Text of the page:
A notable stratified excavation of Heavy Neolithic material took place in 1963 at Adloun II (Bezez Cave), conducted by Diana Kirkbride and Dorothy Garrod, who determined a sequence stretching through the Yarbrudian, Levalloiso-Mousterian, Upper Paleolithic and on into the Heavy Neolithic. Materials extracted from the upper layers were however disturbed.

The morphology of the tools has noted similarities to the Campignian industry in France, an archaeological culture of the early Neolithic period (sixth millennium to fourth millennium B.C.) in France, named after the Campigny site in the department of Seine-Maritime. The concept of the Campignian culture was introduced in 1886 by the French archaeologist F. Salmon.

The population of the culture engaged in fishing and hunting for deer, wild horses, and oxen. Much importance was also attached to the gathering of cereal grasses (grain mortars and barley grain impressions in pottery have been discovered), which paved the way for the development of agriculture. The dog was the only domestic animal. Dwellings were round pit houses measuring 6 m in diameter.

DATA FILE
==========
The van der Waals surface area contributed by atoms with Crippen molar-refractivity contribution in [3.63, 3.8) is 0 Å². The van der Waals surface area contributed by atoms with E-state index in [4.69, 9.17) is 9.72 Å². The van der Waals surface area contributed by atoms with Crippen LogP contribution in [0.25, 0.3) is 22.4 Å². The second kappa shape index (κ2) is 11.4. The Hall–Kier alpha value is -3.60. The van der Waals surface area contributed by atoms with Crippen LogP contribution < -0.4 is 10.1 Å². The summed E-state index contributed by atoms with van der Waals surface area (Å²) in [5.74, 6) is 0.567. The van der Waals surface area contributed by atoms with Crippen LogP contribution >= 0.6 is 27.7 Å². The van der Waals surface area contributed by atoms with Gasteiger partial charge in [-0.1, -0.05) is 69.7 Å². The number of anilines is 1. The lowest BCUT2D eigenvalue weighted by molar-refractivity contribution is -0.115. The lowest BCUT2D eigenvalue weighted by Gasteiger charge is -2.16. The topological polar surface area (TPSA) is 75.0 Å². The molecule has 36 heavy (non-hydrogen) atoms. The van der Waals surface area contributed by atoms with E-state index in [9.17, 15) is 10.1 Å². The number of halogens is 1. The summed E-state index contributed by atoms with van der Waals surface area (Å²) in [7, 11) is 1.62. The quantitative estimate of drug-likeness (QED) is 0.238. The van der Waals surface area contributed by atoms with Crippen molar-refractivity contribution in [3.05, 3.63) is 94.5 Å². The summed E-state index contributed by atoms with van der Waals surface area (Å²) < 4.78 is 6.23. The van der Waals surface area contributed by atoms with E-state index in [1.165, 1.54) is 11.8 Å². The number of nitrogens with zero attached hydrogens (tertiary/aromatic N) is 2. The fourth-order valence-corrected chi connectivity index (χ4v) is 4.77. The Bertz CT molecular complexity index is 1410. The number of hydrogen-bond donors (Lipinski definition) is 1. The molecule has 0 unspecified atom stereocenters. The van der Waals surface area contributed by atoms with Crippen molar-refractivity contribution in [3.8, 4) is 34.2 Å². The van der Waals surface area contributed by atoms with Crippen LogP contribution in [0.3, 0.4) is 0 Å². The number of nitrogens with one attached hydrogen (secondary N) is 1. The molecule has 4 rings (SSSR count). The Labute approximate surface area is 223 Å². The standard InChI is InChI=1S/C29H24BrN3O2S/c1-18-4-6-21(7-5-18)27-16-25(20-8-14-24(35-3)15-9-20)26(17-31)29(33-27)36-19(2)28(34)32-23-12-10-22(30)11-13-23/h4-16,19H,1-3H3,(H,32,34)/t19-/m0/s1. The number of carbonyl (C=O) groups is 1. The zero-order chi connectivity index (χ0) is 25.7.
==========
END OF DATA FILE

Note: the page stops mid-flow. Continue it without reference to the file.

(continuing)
Typical stone implements included the tranchet (a triangular chopping tool with a broad cutting edge and a handle attached to the narrow end) and the pick (axmattock, an oval tool with lateral working edges). The tools were used for woodworking (making boats, rafts, weirs). The ax-mattock was also used for digging. Polished axes appeared in later Campignian culture sites. Pottery—flat-bottomed and pointed-bottomed vessels made of clay mixed with sand and crushed shells—was made for the first time in the Campignian culture.

The industry has been found at surface stations in the Beqaa Valley and on the seaward side of the mountains. Heavy Neolithic sites were found near sources of flint and were thought to be factories or workshops where large, coarse flint tools were roughed out to work and chop timber. Chisels, flake scrapers and picks were also found with little, if any sign of arrowheads, sickles (except for Orange slices) or pottery.